Summer House, Inc. just held our 48th annual meeting this week and felt it was only fitting to reflect on how we got our start. It’s been a long road, but we wouldn’t be where we are today (thriving!) if we hadn’t experienced each and every twist and turn. Due to the pandemic, this past year in particular has been especially bumpy but it has shown that our organization is resilient as we continue to press on. Today, in preparation for our annual meeting and almost 50 years since the start of Summer House, we want to celebrate the families, volunteers, team members, administrators, and board members who all made this possible!
It all started back in 1973 with the vision of a young teacher from Greengate School for Exceptional Students by the name of Tom Monley. He had concerns for the rights and well-being of his students and wanted more options for students with developmental disabilities when they graduated.
With the support of several families, Tom came up with the idea of demonstrating that Greengate’s graduates could live far more independently than ever considered possible. Tom’s vision quickly turned into a reality, and a house was rented for six weeks as a pilot program to determine the feasibly of a home where people with disabilities could live with support. A volunteer staff was then formed, which included Tom Monley, his wife Peg Monley, Pat and Beth Monley, and Betsy Pruitt, a college student from Davis. This newly formed team invited six individuals to come live in the home for part of the summer. Some of those six individuals are still with the Summer House program today.
During those six weeks, the individuals’ families were invited to visit and see the home in action. The hope was for them to gain some insight into what was possible. At the end of six weeks, there were hugs and tears as the doors closed but what came next is what started this fantastic Summer House adventure and journey. With such strongly voiced opinions that those six residents needed a house, the pilot program became a reality. You can guess how “Summer House” got its name.
This was big, exciting news for the community: so much so that a Sacramento TV station filmed a documentary about our program. Unfortunately, within three weeks of opening, Summer House was sued by the neighbors. Fear and misunderstanding on the part of the neighbors made Summer House’s existence, to say the least…uncomfortable. The lawsuit became another big story in Yolo County, and again Summer House received a lot of media coverage. It also raised a fair amount of support for what Summer House was trying to accomplish and provide individuals with intellectual disabilities. One example of this was the late Judge Ackley (then an attorney) who defended Summer House’s cause and donated his services, stating that he would do so all the way to the Supreme Court if necessary. In the end, Summer House agreed to a settlement and searched for a home that was more appropriate for housing both men and women.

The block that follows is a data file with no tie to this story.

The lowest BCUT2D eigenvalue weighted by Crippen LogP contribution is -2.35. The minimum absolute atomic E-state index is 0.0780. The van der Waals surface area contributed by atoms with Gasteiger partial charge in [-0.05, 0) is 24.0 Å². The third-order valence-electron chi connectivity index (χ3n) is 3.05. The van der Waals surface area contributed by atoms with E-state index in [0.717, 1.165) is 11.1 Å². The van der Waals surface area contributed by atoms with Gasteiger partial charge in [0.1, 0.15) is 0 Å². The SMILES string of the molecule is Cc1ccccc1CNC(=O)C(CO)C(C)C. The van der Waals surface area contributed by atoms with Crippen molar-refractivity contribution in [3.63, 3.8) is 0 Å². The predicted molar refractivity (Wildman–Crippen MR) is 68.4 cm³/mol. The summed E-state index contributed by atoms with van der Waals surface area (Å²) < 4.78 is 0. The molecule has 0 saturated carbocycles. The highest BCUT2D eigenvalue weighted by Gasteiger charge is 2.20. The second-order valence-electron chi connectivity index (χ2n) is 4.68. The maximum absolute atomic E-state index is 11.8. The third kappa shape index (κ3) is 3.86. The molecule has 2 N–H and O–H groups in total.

With newfound notoriety and community support, which included a generous gift for the down payment from a local family to purchase a new home, Summer House was able to purchase a fourplex on 5th Street in Woodland. A new non-profit corporation was formed in December of 1974 called Summer House, Inc.
The opportunities the new home provided attracted many individuals who wanted to live more independently and enjoy the company of their peers while working on developing their daily living skills. With support and efforts from many community members, families such as the Monleys, Cronins, Furlans, Blickles, Peckhams, Littles, Garcias, and volunteers such as Orvis Agee. The four-plex was enlarged over several years and several remodels and today serves 12 residents.
In 1978 Summer House’s Independent Living Program was started. This program provided needed assistance to individuals who were attempting to live on their own in the community. In 1993, to meet the high demand for another home where people could remain in their community, a second residential care home in Davis was opened with the support of HUD funding. In the late ’90s our Community Living Program was started.
Today over 80 individuals are supported in our four Summer House programs. This all would not be possible if it was not for one man’s vision and the people who came together to make this possible. As Henry Ford said, “Coming together is a beginning, staying together is process, and working together is success.”
Tom & Peg Monley
Pat & Beth Monley